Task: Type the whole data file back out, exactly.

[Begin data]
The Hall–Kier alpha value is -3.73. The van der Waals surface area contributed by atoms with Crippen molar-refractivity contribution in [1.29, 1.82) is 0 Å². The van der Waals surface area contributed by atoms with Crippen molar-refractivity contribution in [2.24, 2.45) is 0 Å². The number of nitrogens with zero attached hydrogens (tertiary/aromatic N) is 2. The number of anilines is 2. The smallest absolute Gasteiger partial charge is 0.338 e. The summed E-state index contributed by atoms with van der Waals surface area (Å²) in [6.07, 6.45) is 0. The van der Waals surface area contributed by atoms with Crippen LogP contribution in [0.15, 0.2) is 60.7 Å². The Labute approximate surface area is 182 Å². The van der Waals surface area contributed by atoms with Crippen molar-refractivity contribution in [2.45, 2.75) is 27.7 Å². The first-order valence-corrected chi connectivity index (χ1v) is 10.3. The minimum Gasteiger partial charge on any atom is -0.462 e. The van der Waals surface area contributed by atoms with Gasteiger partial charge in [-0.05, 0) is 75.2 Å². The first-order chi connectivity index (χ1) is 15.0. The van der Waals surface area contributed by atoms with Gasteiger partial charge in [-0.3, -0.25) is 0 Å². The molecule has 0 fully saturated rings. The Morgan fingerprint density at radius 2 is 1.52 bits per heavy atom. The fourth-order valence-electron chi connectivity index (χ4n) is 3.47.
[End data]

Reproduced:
The Hall–Kier alpha value is -3.73. The van der Waals surface area contributed by atoms with Crippen molar-refractivity contribution in [1.29, 1.82) is 0 Å². The van der Waals surface area contributed by atoms with Crippen molar-refractivity contribution in [2.24, 2.45) is 0 Å². The number of nitrogens with zero attached hydrogens (tertiary/aromatic N) is 2. The number of anilines is 2. The smallest absolute Gasteiger partial charge is 0.338 e. The summed E-state index contributed by atoms with van der Waals surface area (Å²) in [6.07, 6.45) is 0. The van der Waals surface area contributed by atoms with Crippen LogP contribution in [0.15, 0.2) is 60.7 Å². The Labute approximate surface area is 182 Å². The van der Waals surface area contributed by atoms with Crippen molar-refractivity contribution in [2.45, 2.75) is 27.7 Å². The first-order valence-corrected chi connectivity index (χ1v) is 10.3. The minimum Gasteiger partial charge on any atom is -0.462 e. The van der Waals surface area contributed by atoms with Gasteiger partial charge in [-0.05, 0) is 75.2 Å². The first-order chi connectivity index (χ1) is 15.0. The van der Waals surface area contributed by atoms with Gasteiger partial charge in [-0.3, -0.25) is 0 Å². The molecule has 0 fully saturated rings. The Morgan fingerprint density at radius 2 is 1.52 bits per heavy atom. The fourth-order valence-electron chi connectivity index (χ4n) is 3.47.